An upgraded crossover and SUV lineup could be the ticket to sales growth and stronger profitability for Ford’s last remaining luxury brand
Around the time of the Great Recession, former Ford Motor (NYSE:F) CEO Alan Mulally decided to sell off most of the automaker’s luxury brands to focus on turning around the core Ford brand. Between 2007 and 2010, the company sold the Aston Martin, Jaguar, Land Rover, and Volvo brands in a series of deals.
However, Ford didn’t abandon the luxury market entirely. It held on to the Lincoln brand, which it has owned for nearly a century.
Unfortunately, Lincoln has fallen hard since a brief reign as the top-selling luxury auto brand in the U.S. two decades ago. In recent years, management has tried repeatedly to put the brand on a better trajectory, with minimal success. However, much-needed upgrades to Lincoln’s portfolio of crossovers and SUVs could drive a turnaround for the brand starting this year.
The eternal turnaround
Beginning about six years ago, Ford attempted to revive the Lincoln brand by extensively updating its model lineup. This effort wasn’t a complete failure. Lincoln’s domestic deliveries rose from 81,694 in 2013 to a recent high of 111,724 in 2016 before stagnating in 2017 and subsiding to 103,587 last year.
Still, even in 2016, Lincoln lagged far behind General Motors’ (NYSE:GM) Cadillac brand in the U.S. market. GM’s luxury brand delivered more than 170,000 vehicles in the U.S. in that year. Cadillac hasn’t exactly been a huge success story, either. The top luxury auto brands have been delivering about 300,000 vehicles annually in the U.S. market recently, about three times Lincoln’s current volume.
The Lincoln brand’s biggest problem in recent years has been an aging and uninspiring product portfolio — particularly in fast-growing crossover/SUV segments. Fortunately, Lincoln is finally addressing that glaring weakness.
Lincoln is making progress
While Lincoln’s U.S. sales fell 6.8% last year, there were some hopeful signs. Most notably, the completely redesigned Lincoln Navigator has been a massive success. Navigator deliveries surged nearly 70% for the full year. Furthermore, customers have been gravitating toward the most expensive variants, routinely driving $25,000-plus year-over-year increases in average transaction prices for the Navigator during 2018.
Lincoln followed up its success with the Navigator by introducing the well-reviewed Nautilus midsize crossover model in November. The Nautilus — which replaced the former Lincoln MKX model — has only been on the market for two months but it already seems to be making a positive contribution. While MKX sales fell 13.3% in the first 10 months of 2018, combined domestic deliveries of the MKX and Nautilus rose by double digits in November and December.
Thanks to the strength of the Nautilus and Navigator models, Lincoln closed out 2018 with two months of solid sales gains. That positions it well heading into 2019.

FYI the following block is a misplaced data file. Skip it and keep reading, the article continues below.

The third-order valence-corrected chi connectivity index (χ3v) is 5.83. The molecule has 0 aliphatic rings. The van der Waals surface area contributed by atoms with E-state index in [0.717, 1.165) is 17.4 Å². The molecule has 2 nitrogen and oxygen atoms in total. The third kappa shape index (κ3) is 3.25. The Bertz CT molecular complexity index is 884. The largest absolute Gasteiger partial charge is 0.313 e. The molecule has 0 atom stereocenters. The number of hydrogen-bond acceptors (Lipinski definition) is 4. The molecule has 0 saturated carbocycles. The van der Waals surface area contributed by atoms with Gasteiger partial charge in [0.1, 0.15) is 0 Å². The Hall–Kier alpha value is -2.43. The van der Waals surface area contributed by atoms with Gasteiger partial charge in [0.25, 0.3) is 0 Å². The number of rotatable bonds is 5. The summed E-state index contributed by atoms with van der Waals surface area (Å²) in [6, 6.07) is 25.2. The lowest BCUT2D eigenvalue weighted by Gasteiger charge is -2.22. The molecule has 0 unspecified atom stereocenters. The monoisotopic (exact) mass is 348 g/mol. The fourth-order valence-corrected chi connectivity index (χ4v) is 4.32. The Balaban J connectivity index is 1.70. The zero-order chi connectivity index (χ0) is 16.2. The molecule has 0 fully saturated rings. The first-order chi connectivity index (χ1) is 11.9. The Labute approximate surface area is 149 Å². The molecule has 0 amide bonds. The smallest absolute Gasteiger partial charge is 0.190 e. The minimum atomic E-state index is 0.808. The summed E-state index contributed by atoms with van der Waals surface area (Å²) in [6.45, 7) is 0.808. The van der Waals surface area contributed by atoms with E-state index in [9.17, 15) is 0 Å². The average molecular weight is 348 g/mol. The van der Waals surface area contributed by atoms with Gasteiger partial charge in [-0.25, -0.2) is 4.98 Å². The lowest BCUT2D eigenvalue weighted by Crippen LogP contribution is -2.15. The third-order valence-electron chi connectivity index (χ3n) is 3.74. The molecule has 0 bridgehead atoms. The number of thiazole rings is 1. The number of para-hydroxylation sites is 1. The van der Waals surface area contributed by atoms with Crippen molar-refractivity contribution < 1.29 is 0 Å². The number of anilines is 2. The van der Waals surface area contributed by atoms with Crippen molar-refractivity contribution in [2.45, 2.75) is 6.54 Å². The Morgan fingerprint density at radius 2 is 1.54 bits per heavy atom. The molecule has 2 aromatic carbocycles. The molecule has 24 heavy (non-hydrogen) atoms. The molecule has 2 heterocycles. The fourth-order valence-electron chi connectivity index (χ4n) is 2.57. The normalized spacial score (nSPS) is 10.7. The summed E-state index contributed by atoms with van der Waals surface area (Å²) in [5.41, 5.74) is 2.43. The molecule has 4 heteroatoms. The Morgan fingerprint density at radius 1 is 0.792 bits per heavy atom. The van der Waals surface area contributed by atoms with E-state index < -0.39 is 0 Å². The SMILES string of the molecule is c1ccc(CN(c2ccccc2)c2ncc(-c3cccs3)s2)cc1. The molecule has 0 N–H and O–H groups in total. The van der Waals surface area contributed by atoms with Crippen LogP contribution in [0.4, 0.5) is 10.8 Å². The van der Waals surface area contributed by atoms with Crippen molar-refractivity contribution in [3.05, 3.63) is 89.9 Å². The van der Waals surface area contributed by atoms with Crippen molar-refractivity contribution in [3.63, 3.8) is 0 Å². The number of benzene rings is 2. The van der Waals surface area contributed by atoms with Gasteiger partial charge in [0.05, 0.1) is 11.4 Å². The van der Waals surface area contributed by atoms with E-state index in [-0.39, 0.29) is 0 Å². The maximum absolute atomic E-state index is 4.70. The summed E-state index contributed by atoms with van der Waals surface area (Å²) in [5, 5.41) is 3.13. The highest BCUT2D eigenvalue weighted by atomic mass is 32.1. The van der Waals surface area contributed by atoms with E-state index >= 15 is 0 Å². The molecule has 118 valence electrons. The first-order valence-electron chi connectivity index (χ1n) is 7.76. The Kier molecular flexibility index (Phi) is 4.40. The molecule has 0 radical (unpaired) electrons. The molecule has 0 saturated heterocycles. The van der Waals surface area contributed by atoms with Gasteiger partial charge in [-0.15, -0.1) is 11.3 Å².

2019 should be an even better year
The Navigator and Nautilus — along with the Nautilus’ predecessor, the Lincoln MKX — together accounted for 47% of the Lincoln brand’s U.S. deliveries last month. Thus, while Lincoln’s sedan sales will probably continue to decline in the coming year, strong demand for the Nautilus and Navigator should be sufficient to offset that pressure.
Furthermore, Lincoln is set to replace the MKT full-size crossover — which slots in between the Nautilus and Navigator models — with the all-new Lincoln Aviator this summer. The Aviator has received positive early reviews, both for its styling and technology.
The launch of the Aviator is a particularly big opportunity for Ford because the MKT is Lincoln’s slowest-selling model, with just 2,324 U.S. deliveries in 2018. (For comparison, the MKC and MKX/Nautilus models sold in greater numbers in the month of December alone.) If the Aviator can sell at a rate similar to Lincoln’s other crossovers and SUVs — i.e. at least 20,000-25,000 annual deliveries — without unduly cannibalizing the Nautilus and Navigator, Lincoln could be primed for explosive growth beginning later this year.
To be fair, Lincoln will face intense competition. Cadillac launched its first compact crossover in September. To the extent that Lincoln buyers are also likely to consider Cadillac, the new XT4 could take a bite out of Lincoln MKC sales this year. Cadillac also is expected to debut its first full-size crossover (the XT6) later this year, so the Aviator will face direct competition from Lincoln’s crosstown rival.
Still, with a portfolio of three fresh crossovers and SUVs by the second half of 2019, Lincoln should be able to carve out a niche of its own. It also will replace the MKC with a new model in 2020, most likely called the Lincoln Corsair, adding to its momentum. As a result, the Lincoln brand may finally be ready to make a sustainable comeback.
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